Technology is intertwined with almost every aspect of our lives – and the retail environment is certainly no exception. From free Wi-Fi becoming a standard expectation to growing lines at self-scan checkouts, consumers are increasingly comfortable with tech-driven in-store experiences.
And it’s not just large stores and retail giants that are attempting to take advantage of the tech revolution. Even smaller shops that rely solely on foot traffic are incentivising customers to download custom apps to reap the benefits of special promotions.
But the most inventive of retail initiatives will fall flat if not coupled with excellent customer service. Research from PwC revealed that 75% of consumers want increased human interaction, and they’re willing to pay up to 16% more for an improved in-store experience.
So, it’s clear that balancing technology with a familiar, human touch is essential for retailers to thrive. With that in mind, let’s look at three ways companies must balance tech and human interactions in the modern retail space.
Remove the fear tech will replace jobs
Nobody likes to feel that their job is at risk. Today, 2 out of 3 retail employees anticipate that technology will perform at least part of their duties, while US retail workers perceive the growing use of technology as both a “concern and potential opportunity” – according to a survey by The Fair Workweek Initiative.
Amazon has already put significant investment into AI and machine learning that will enable them to package orders up to five times faster than humans. Although, while it’s undoubtedly true that technology will play a larger and larger role in our working lives, it’s unlikely to replace jobs entirely.
“Automation doesn’t generally eliminate jobs. Automation generally eliminates dull, tedious, and repetitive tasks. If you remove all the tasks, you remove the job. But that’s rare,” says Hal Varian, Google’s Chief Economist. “Robots don’t steal whole jobs; they just replace certain tasks.”
In 1950, the U.S. Census Bureau listed 250 occupations at risk of becoming obsolete. Since then, the elevator operator position is the only occupation that’s completely extinct.
In fact, automation will free retail workers up to focus on the more pressing parts of their job. With technology taking the lead on mundane actions, employees have the time to be increasingly effective and attentive in their interactions with customers – a win-win for companies and consumers.
Combine digital initiatives with human interaction
Retailers achieve the best results when people and technology work in tandem – each pushing the other to reach their full potential.
My company, Valtech, witnessed this first hand when we teamed up with The Container Store to help launch their Organisation Studio, an interactive design tool and digital experience that helps customers organise their space.
Customers would upload a photo or video of their organisational challenge (a messy room or closet for example) into The Organisation Studio. Then, the customer schedules an in-store appointment with a live Organisation Expert to see the products and consult with a real person.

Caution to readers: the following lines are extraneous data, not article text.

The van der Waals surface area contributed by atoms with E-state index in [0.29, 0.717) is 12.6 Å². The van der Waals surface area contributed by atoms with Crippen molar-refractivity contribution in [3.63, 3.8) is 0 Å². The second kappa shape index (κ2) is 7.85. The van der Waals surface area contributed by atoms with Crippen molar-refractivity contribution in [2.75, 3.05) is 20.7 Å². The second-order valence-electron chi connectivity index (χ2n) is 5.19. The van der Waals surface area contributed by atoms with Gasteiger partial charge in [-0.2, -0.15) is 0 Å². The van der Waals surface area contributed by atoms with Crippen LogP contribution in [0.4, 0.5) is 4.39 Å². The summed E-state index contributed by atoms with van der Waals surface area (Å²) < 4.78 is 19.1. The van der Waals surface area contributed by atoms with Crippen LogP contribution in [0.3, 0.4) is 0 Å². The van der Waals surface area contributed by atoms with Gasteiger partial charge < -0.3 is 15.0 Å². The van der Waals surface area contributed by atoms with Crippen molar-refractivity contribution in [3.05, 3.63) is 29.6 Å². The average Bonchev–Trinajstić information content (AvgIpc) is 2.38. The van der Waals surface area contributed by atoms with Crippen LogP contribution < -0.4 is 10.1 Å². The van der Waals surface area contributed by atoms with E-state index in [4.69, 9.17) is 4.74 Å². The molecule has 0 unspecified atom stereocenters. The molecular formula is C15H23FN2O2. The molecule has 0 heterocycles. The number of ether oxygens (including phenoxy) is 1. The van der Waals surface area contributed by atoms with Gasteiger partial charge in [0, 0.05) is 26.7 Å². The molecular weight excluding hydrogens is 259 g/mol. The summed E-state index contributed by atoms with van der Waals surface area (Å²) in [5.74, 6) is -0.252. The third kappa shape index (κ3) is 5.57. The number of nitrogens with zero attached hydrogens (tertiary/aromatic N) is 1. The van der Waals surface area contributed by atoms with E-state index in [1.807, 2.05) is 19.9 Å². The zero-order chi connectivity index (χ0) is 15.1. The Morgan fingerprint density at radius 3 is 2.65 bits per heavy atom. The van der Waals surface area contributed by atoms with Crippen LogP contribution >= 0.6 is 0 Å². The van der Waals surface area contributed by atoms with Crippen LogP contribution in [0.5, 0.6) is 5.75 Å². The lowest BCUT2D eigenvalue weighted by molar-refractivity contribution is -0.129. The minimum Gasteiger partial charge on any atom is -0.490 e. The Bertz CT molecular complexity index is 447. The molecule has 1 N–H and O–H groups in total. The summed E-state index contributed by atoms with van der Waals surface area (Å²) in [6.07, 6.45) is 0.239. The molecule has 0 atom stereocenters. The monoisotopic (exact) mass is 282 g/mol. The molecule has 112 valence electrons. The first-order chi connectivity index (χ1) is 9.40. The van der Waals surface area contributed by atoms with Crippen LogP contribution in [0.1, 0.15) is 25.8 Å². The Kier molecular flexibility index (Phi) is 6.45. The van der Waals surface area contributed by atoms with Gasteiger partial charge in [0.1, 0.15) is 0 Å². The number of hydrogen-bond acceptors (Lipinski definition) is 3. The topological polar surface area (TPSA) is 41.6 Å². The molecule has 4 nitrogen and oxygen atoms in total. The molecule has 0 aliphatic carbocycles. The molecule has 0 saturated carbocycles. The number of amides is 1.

The Organisation Expert’s role is to create a personalised organisation solution for the shopper, free of charge and with no purchase commitment required. But when first launched, the initiative didn’t involve live Organisation Experts.
We envisioned customers taking photos, videos and measurements of their organisation challenge, then uploading them to an app or website. From there, a machine-learning algorithm would create a digital solution board filled with products that solve the problem.
It was a solid concept, but a key ingredient was missing – the human element.
Valtech introduced the Organisation Expert and received overwhelmingly positive feedback in user testing. The warmth of the human interaction, along with the relationship between the customer and expert were critical to the digital experience.
What’s second nature to humans is impossible for machines to replicate, and the same principle applies in the opposite direction. Physical retail environments perform far better when digital tools enhance – not replace – human interactions.
Use tech to help employees enhance customer experiences
Employees are on the front line when it comes to engaging with customers – it’s up to retailers to empower them. And having access to customer data is a powerful tool.
Data allows retail workers the opportunity to hyper-personalise their interactions based on a customer’s shopping history. This will be increasingly vital moving forward, especially when you consider that 91% of shoppers are more loyal to brands that recognise and remember them – helping to give relevant offers and recommendations.
With tech close to hand, staff can also provide customers with live inventory, product information and availability – for an enhanced, digitally-connected experience. Accessing this kind of high-level information effortlessly transforms retail employees into brand experts.
You need to gather the right data, take risks and test various initiatives to determine how to best use technology in your retail environment. But you don’t have to take on this challenge alone.
While giants of the sector such as Amazon or Tesco can undoubtedly undertake large solo technical projects, many retailers would benefit from teaming up with a digital innovation agency that can help combine their employees’ human touch with technology’s almost limitless potential.
Because as you can see, having real people supporting your digital initiatives not only enriches customer experiences – it drives better results.
Credit: Jeremy Duimstra, SVP of Connected Experiences, Valtech